Treatment of Head and Neck Paragangliomas

Kenneth Hu, MD; Mark S. Persky, MD


Cancer Control. 2016;23(3):228-241. 

In This Article


Vascular Injury

The incidence rate for stroke following surgery for paragangliomas has been reported to be as high as 20% and as low as 2% or less.[1–3] With the evolution of preoperative planning, surgical techniques, and diagnostic evaluations, the need to sacrifice the internal carotid and the risk of injury are minimal. The risk of injury to the carotid artery or need for sacrifice following treatment of carotid body tumors is size specific: tumors larger than 5 cm are likely to require carotid reconstruction.

Unlike jugulotympanic paragangliomas and carotid body tumors, vagal paragangliomas are not closely associated with the carotid artery, although the internal carotid artery may be involved in its petrous portion in advanced disease. Rarely, injury may occur, even with adequate surgical exposure and microsurgical technique. If the patient is at high risk for vessel injury within the petrous carotid portion and balloon occlusion testing has been safely and satisfactorily performed, then the surgeon may consider permanent preoperative occlusion of the carotid distal to the tumor.[1–3]

Baroreflex Failure

Following the resection of bilateral carotid body tumors, the baroreceptor reflex is lost and bilateral denervation of the carotid sinus is unavoidable, resulting in postoperative labile refractory hypertension, tachycardia, diaphoresis, and headache.[30] The long-term treatment of choice is clonidine.[31] Algorithms have been created for the management of bilateral carotid body tumors to avoid long-term postoperative hypertensive issues.[1–3]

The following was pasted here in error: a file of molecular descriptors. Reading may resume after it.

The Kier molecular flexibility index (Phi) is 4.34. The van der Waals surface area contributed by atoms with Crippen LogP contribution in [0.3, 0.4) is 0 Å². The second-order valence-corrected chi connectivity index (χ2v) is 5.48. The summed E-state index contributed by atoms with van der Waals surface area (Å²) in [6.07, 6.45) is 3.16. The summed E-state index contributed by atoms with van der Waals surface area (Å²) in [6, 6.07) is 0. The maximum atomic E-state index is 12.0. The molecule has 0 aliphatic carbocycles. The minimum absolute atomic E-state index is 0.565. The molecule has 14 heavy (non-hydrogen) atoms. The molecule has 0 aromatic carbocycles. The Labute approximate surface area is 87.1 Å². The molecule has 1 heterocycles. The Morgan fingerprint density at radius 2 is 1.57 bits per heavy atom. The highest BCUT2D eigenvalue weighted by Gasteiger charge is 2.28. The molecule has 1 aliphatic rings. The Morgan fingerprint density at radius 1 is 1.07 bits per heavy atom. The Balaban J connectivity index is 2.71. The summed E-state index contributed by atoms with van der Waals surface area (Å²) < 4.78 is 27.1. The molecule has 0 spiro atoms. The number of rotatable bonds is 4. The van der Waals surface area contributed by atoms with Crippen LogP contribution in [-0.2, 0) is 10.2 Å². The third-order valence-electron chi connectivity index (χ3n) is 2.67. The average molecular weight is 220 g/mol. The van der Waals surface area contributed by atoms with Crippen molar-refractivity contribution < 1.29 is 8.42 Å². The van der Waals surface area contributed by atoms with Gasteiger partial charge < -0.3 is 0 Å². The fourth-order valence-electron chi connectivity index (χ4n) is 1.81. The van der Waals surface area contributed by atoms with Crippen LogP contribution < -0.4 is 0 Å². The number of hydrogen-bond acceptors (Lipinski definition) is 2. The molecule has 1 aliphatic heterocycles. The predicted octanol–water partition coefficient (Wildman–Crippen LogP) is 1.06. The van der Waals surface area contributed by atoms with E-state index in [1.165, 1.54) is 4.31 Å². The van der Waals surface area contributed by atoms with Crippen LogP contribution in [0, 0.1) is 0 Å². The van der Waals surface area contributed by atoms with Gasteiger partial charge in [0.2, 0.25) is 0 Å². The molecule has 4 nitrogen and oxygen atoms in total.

Cranial Nerve Injury

The surgical risk to the lower cranial nerves for the treatment of paragangliomas is site specific and directly related to tumor size. Vagal, jugulotympanic, and carotid body paragangliomas represent, in decreasing order, risk of injury to the cranial nerves. The size of the tumor is especially important in vagal and jugulotympanic paragangliomas. Tumors presenting with extensive skull-base involvement are likely to have extensive lower cranial nerve involvement and often preoperatively present with multiple cranial nerve deficits. Facial nerve involvement in conjunction with preoperative paralysis is a sign of such extensive involvement.[16,30,32–34]

Following surgery, deficits in the cranial nerve may involve impaired aspiration, deglutition, tongue motion, and phonation. Patients with more than 1 cranial nerve deficit do not respond well to treatment because these deficits have additive effects. Those who are older may experience difficulty in recovery because vocal cord medialization may be necessary if a risk of aspiration is present. In such patients, tracheostomy or gastrostomy may be necessary — this is especially true for patients with injuries to the high vagus nerve.

Injury to the accessory nerve results in functional loss of the sternocleidomastoid and trapezius muscles. Patients with such injury should be referred to physical therapy to help avoid shoulder pain secondary to shoulder "drop" and limited range of motion. If the nerve is injured below the jugular foramen, then primary repair or nerve grafting may be performed.[17]

Hypoglossal nerve injury results in paralysis of the ipsilateral tongue. Long-term hypoglossal nerve paralysis results in hemiatrophy of the tongue within a few months. If this occurs in combination with other lower cranial nerve injuries, then swallowing therapy will be required to prevent aspiration. Swallowing therapy is usually focused on educating the patient to direct the bolus to the functioning side.[17] More significant, persistent swallowing and aspiration issues may require feeding via tracheostomy and gastrostomy tubes.